Posts Tagged: Liz Applegate
Doctors say we'll live longer if we exercise and eat right. Okay, but what does that mean, exactly? You hear so much about super foods and super diets that knowing how to “eat right” can be super confusing.
“This isn't about starving yourself or biting off more than you can chew at the gym,” Applegate says. “It's about making good-for-your-body decisions, rather than punishing you with cutting calories and tough-to-do workouts.”
Applegate teaches nutrition at UC Davis, including a wildly popular online and in-person nutrition course that attracts several thousand students each year. She's a triathlete, a sports nutrition columnist for Runner's World, an author of several sports nutrition books, director of sports nutrition for Intercollegiate Athletics at UC Davis, and a consultant for Olympic athletes.
In short, she knows her stuff. And when it comes to healthy eating, she says, don't over-think it.
“Eating well isn't about being perfect, but about finding out what food has to offer, and striking a balance between your needs, personal preferences, culture and family experience,” she says.
That philosophy is central to her healthy eating and exercise challenge, which you can pick up at any Nugget Market or download from its website here. Applegate's shopping list includes a wide variety of tasty foods — a bounty of fresh vegetables, various meats and poultry, fish, eggs, grains, dairy, chocolate and much more. What's not to like?
- Eat breakfast. A solid morning meal sets the stage for a good day of healthy eating.
- Eat some protein at every meal to manage weight and support your exercise.
- Whole grains like brown rice, quinoa and whole wheat are your friends (unless you cannot tolerate gluten. If so, stick with brown rice and other non-wheat products).
- Aim for at least 2½ cups of veggies and 2 to 3 pieces of fruit each day.
- Include healthy fats from fish, nuts and seeds. Use olive, canola or avocado oils.
- Aim for 2 to 3 servings of calcium-rich foods like dairy or soymilk. Each day, eat a probiotic such as yogurt or kefir for digestive and immune support.
As for fitness, the plan provides a do-at-home circuit of strength training exercises, such as planks, push-ups, squats and leg lifts. Her general rules are:
- Switch things up. You'll build stronger muscles when you try different types of exercises.
- Aim for 30 to 60 minutes of moderate to vigorous activity five to seven days a week. Anything that boosts your heart rate counts — fast walking, jogging, bike riding, swimming, dancing, basketball, you name it. If you can't find time for 30 minutes straight, 10 minutes here and there will do the trick.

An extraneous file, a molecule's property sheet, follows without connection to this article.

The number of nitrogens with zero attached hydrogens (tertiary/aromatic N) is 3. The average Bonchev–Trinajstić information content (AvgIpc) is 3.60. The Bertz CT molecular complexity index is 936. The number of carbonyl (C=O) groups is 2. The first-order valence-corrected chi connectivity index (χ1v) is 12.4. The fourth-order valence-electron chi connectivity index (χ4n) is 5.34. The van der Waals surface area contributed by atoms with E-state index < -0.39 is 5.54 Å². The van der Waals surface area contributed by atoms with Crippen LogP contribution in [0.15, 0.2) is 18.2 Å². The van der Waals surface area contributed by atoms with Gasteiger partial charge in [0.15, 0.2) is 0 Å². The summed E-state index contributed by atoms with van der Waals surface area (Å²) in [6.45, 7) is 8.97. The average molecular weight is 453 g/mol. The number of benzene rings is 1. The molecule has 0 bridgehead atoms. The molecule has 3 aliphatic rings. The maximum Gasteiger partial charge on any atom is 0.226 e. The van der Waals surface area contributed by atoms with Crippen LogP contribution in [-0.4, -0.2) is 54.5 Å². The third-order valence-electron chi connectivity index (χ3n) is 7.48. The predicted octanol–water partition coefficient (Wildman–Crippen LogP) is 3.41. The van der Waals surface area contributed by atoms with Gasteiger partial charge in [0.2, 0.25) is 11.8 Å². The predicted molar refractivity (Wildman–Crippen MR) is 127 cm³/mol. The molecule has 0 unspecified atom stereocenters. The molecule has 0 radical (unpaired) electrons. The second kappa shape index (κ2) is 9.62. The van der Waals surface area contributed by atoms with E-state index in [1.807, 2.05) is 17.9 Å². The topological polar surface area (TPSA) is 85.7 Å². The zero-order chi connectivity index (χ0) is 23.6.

- Include three to five do-at-home strength-building sessions that help shape and tone major muscle groups while building core strength.
Adjusting to healthy eating and routine exercise takes time, Applegate says, so don't be too hard on yourself.
The joy is in the journey.
It is "absolutely essential" to eat and drink two to four hours before workouts to fuel and hydrate the body, says UC Davis sports nutrition expert Liz Applegate. Eating before exercise is particularly important when taking part in activities that require hand-eye coordination, like basketball and fencing.
Applegate recorded a 13-minute video for the UC Cooperative Extension website Feeling Fine Online that outlines what and when athletes should eat for optimum health and performance.
The pre-workout meal, she advises, should be high in carbohydrates, low in fat and contain a moderate amount of protein. Applegate's examples:
- 1 pita pocket with 3 tablespoons of fruit spread
- 1 cup of oatmeal with 4 oz. of soy or lowfat milk
- 6 oz. of vegetable juice with 1/2 cup apricots
- High carbohydrate energy bar with no more than 10 grams of protein
"After exercise is where I see lots of mistakes," Applegate says.
She recommends athletes eat a specific amount of carbohydrates within the first 30 minutes post exercise. (To calculate the amount of post-exercise carbs for you, multiply your weight in pounds by 0.7. That gives the number of carbs in grams.) A small amount of protein and antioxidants will also boost recovery. Applegate's post-exercise examples are:
- Smoothie with fruit and yogurt, protein powder or soy milk
- Bean burrito with 6 oz. of fruit juice
- Tuna sandwich with 8 oz. of cranberry juice
- 2 mozzarella sticks, a whole grain English muffin and an orange
Recovery also requires rehydration. Applegate recommends drinking 16 oz. of fluid for each pound of sweat lost.
An apple after exercise aids recovery.